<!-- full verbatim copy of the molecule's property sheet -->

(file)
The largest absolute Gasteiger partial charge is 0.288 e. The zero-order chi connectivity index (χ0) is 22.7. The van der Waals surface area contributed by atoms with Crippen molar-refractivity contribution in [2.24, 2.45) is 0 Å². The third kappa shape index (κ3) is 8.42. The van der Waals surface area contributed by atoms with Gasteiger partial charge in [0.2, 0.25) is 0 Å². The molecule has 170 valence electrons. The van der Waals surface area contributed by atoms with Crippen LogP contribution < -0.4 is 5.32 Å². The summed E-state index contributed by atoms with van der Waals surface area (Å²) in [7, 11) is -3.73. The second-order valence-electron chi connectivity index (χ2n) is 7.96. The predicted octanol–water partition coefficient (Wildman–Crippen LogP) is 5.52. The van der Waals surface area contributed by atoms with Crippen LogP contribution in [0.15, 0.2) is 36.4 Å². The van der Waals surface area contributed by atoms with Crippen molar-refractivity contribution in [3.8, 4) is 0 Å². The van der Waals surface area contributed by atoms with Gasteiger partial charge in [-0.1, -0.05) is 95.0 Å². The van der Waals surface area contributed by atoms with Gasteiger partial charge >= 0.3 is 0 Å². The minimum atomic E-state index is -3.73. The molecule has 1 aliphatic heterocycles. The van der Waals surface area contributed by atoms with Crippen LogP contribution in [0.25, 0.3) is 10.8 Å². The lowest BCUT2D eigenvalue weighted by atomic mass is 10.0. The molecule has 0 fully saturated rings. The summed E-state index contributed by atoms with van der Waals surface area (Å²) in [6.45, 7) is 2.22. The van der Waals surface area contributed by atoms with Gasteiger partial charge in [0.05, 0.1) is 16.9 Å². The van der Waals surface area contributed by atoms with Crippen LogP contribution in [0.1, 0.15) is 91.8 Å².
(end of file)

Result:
The largest absolute Gasteiger partial charge is 0.288 e. The zero-order chi connectivity index (χ0) is 22.7. The van der Waals surface area contributed by atoms with Crippen molar-refractivity contribution in [2.24, 2.45) is 0 Å². The third kappa shape index (κ3) is 8.42. The van der Waals surface area contributed by atoms with Gasteiger partial charge in [0.2, 0.25) is 0 Å². The molecule has 170 valence electrons. The van der Waals surface area contributed by atoms with Crippen LogP contribution < -0.4 is 5.32 Å². The summed E-state index contributed by atoms with van der Waals surface area (Å²) in [7, 11) is -3.73. The second-order valence-electron chi connectivity index (χ2n) is 7.96. The predicted octanol–water partition coefficient (Wildman–Crippen LogP) is 5.52. The van der Waals surface area contributed by atoms with Crippen LogP contribution in [0.15, 0.2) is 36.4 Å². The van der Waals surface area contributed by atoms with Crippen molar-refractivity contribution in [3.8, 4) is 0 Å². The van der Waals surface area contributed by atoms with Gasteiger partial charge in [-0.1, -0.05) is 95.0 Å². The van der Waals surface area contributed by atoms with Gasteiger partial charge >= 0.3 is 0 Å². The minimum atomic E-state index is -3.73. The molecule has 1 aliphatic heterocycles. The van der Waals surface area contributed by atoms with Crippen LogP contribution in [0.25, 0.3) is 10.8 Å². The lowest BCUT2D eigenvalue weighted by atomic mass is 10.0. The molecule has 0 fully saturated rings. The summed E-state index contributed by atoms with van der Waals surface area (Å²) in [6.45, 7) is 2.22. The van der Waals surface area contributed by atoms with Gasteiger partial charge in [0.05, 0.1) is 16.9 Å². The van der Waals surface area contributed by atoms with Crippen LogP contribution in [0.1, 0.15) is 91.8 Å².